Unlike Islam, Hinduism lacks a single authoritative scripture and a historically known founder. In a sense Hinduism is a synthesis of the religious expression of the people of South Asia and an anonymous expression of their worldview and cosmology, rather than the articulation of a particular creed. The term Hinduism applies to a large number of diverse beliefs and practices. Although religion can best be understood in a regional context, the caste system, beliefs, rituals, and festivals of the Hindus in Bangladesh -- about 16 percent of the population--are peculiarly Bengali.
A distinction has sometimes been made between the religion of the "great tradition" and the popular religion of the "little tradition." The great (or Sanskritic) tradition, sometimes called Brahmanism, developed under the leadership of Hinduism's highest caste group, the Brahmans, who as the traditional priests, teachers, and astrologers enjoy numerous social privileges. The great tradition preserves refined and abstract philosophical concepts that exhibit very little regional variation. At this level, there is emphasis on unity in diversity and a pervasive attitude of relativism.
Hindu philosophy recognizes the Absolute (Brahma) as eternal, unbounded by time, space, and causality and consisting of pure existence, consciousness, and bliss. The highest goal is release (moksha) from the cycle of birth and rebirth and the union of the individualized soul (atman) with Brahma. To attain this goal, a person may follow one of several methods or paths of discipline depending on his or her own temperament or capacity. The first of these paths is known as the way of works (karma marga). Followed by most Hindus, it calls for disinterested right action--the performance of one's caste duties and service to others--without personal involvement in the consequences of action. The way of knowledge (jnana marga) stresses union by eliminating ignorance; mental error rather than moral transgression is considered the root of human misery and evil. The way of devotion (bhakti marga) advocates union by love; its essence is a complete and passionate faith in a personal deity.
For most of its adherents, Hinduism encompasses a variety of devotions and sects that center on one or more of the great gods and are expressed at least partly in a regional context. The great tradition recognizes a trinity of gods, who are actually forms of absolute Brahman: Brahma the creator, Vishnu the preserver, and Shiva the destroyer. Brahma receives little notice; everyday devotion tends to center on the worship of Vishnu and Shiva (known by a variety of names) and their countless respective consorts.
The worship of Shiva has generally found adherents among the higher castes in Bangladesh. Worship of Vishnu more explicitly cuts across caste lines by teaching the fundamental oneness of humankind in spirit. Vishnu worship in Bengal expresses the union of the male and female principles in a tradition of love and devotion. This form of Hindu belief and the Sufi tradition of Islam have influenced and interacted with each other in Bengal. Both were popular mystical movements emphasizing the personal relationship of religious leader and disciple instead of the dry stereotypes of the Brahmans or the ulama. As in Bengali Islamic practice, worship of Vishnu frequently occurs in a small devotional society (samaj). Both use the language of earthly love to express communion with the divine. In both traditions, the Bangla language is the vehicle of a large corpus of erotic and mystical literature of great beauty and emotional impact.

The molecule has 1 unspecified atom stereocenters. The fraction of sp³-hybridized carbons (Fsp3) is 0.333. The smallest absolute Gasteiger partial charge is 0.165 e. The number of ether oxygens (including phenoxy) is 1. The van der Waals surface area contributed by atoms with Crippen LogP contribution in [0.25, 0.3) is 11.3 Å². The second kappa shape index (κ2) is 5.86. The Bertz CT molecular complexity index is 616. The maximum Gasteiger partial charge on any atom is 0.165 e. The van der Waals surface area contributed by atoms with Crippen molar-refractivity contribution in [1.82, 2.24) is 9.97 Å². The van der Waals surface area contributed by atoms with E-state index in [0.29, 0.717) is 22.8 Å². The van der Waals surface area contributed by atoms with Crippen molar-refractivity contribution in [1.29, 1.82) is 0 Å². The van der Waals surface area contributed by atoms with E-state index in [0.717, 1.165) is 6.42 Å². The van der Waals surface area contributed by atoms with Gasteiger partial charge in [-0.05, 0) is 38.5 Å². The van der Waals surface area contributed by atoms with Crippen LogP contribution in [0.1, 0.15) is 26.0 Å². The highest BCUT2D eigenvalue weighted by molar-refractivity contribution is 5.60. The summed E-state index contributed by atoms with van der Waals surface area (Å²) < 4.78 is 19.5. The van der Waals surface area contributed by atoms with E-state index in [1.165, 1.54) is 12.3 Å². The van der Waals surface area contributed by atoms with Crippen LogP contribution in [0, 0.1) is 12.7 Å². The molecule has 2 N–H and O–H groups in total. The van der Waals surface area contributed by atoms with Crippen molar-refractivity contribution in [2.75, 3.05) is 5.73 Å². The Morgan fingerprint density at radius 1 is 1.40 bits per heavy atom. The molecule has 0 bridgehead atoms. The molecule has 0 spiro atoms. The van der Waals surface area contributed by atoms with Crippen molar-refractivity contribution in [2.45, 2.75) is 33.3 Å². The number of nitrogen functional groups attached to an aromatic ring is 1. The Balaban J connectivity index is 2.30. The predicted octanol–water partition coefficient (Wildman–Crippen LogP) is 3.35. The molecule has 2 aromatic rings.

On the level of the little tradition, Hinduism admits worship of spirits and godlings of rivers, mountains, vegetation, animals, stones, or disease. Ritual bathing, vows, and pilgrimages to sacred rivers, mountains, shrines, and cities are important practices. An ordinary Hindu will worship at the shrines of Muslim pirs, without being concerned with the religion to which that place is supposed to be affiliated. Hindus revere many holy men and ascetics conspicuous for their bodily mortifications. Some people believe they attain spiritual benefit merely by looking at a great holy man.
Hindu ethics generally center on the principle of ahimsa, noninjury to living creatures--especially the cow, which is held sacred. The principle is expressed in almost universally observed rules against eating beef. By no means are all Hindus vegetarians, but abstinence from all kinds of meat is regarded as a "higher" virtue. High-caste Bangladeshi Hindus, unlike their counterparts elsewhere in South Asia, ordinarily eat fish.
Common among Hindus is the acceptance of the caste system as the structure of society. For virtually all Hindus, even those in revolt against some aspects of the system, caste is taken for granted as the way of life. To be considered Hindu, a group must identify itself in some way as a unit in the caste hierarchy. One cannot join a caste; one is born into it and lives, marries, and dies in it.
Hindus in Bangladesh in the late 1980s were almost evenly distributed in all regions, with concentrations in Khulna, Jessore, Dinajpur, Faridpur, and Barisal. The contributions of Hindus in arts and letters were far in excess of their numerical strength. In politics, they had traditionally supported the liberal and secular ideology of the Awami League (People's League). Hindu institutions and places of worship received assistance through the Bangladesh Hindu Kalyan Trust (Bangladesh Hindu Welfare Trust), which was sponsored by the Ministry of Religious Affairs. Government-sponsored television and radio also broadcast readings and interpretations of Hindu scriptures and prayers.
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